Sunday, July 13, 2008
Hey Mom, Don't You Recognize Me? (or, They Must Have Had a Really Big Autoclave)
In this week's Science, Gibbs et al. report their findings of well, I don't know how else to say this, but a shit-ton of genetic screening that they did to identify the genetic basis of self-identity in a swarming bacterium (See this page for more info and photos of the bacteria in attack mode.) The bug of focus was Proteus mirabilis, a bacterium that is responsible for urinary tract infection, kidney stones and other types of infection in humans. What's cool is that if different strains of these motile bacteria come into contact on an agar plate, one can observe a visible boundary between them. Sometimes, there is even microbial warfare, with one strain secreting proteins capable of killing the other. Up until now, though, no one knew how one strain recognized another as either a "chip off the old block" or a potential enemy (they're too small to wear blue and red bandanas). Gibbs and company screened 3600 (!) mutants of a strain of P. mirabilis, each generated with transposons randomly integrated into the bacterial genome. They identified one region that was particularly war-mongering and christened it "ids" - identification of self. They mapped the mutation to a cluster of six genes and then set about doing even more screening to knock out the various individual genes and then replace them systematically on plasmids. They then go on to do even more experiments (read the article if you're having trouble falling asleep tonight) to tease apart the exact mechanism by which these genes allow the bacteria to tell what strain they are and then sequence this region in completely different isolates of P. mirabilis. In the end, though, they are unable to identify any specific products from these genes, so the mechanism is still a mystery. Nonetheless, it is an important step in understanding cell-cell signaling in microbes and a very basic process of producing and maintaining variation and no doubt will soon find its way into new genetics textbooks as a nifty example.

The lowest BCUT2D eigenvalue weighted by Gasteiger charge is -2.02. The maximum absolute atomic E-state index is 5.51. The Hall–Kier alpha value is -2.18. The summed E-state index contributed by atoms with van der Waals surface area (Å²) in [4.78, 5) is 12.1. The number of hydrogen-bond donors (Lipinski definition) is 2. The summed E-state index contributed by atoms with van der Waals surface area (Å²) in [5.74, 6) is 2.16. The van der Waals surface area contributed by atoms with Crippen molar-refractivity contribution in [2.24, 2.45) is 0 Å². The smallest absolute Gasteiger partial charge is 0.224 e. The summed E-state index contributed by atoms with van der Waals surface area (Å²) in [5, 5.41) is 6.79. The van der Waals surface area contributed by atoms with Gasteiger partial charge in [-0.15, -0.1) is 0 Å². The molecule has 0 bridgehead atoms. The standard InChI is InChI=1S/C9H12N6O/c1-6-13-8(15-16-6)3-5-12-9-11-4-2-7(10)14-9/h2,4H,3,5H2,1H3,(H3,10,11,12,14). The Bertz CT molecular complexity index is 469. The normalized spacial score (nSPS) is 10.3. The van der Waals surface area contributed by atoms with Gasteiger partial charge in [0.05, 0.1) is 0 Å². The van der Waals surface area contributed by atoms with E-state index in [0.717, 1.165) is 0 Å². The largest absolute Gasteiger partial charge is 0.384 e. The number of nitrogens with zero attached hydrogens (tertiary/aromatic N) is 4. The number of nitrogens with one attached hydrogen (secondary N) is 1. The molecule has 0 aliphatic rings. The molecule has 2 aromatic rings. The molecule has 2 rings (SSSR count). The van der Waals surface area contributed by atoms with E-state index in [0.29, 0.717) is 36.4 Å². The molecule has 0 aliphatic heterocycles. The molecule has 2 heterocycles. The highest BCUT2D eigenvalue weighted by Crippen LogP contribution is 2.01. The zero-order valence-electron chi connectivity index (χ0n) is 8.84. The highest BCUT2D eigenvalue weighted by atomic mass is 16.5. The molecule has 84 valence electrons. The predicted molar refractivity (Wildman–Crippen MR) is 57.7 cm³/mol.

Posted by Susan Perkins at 8:10 AM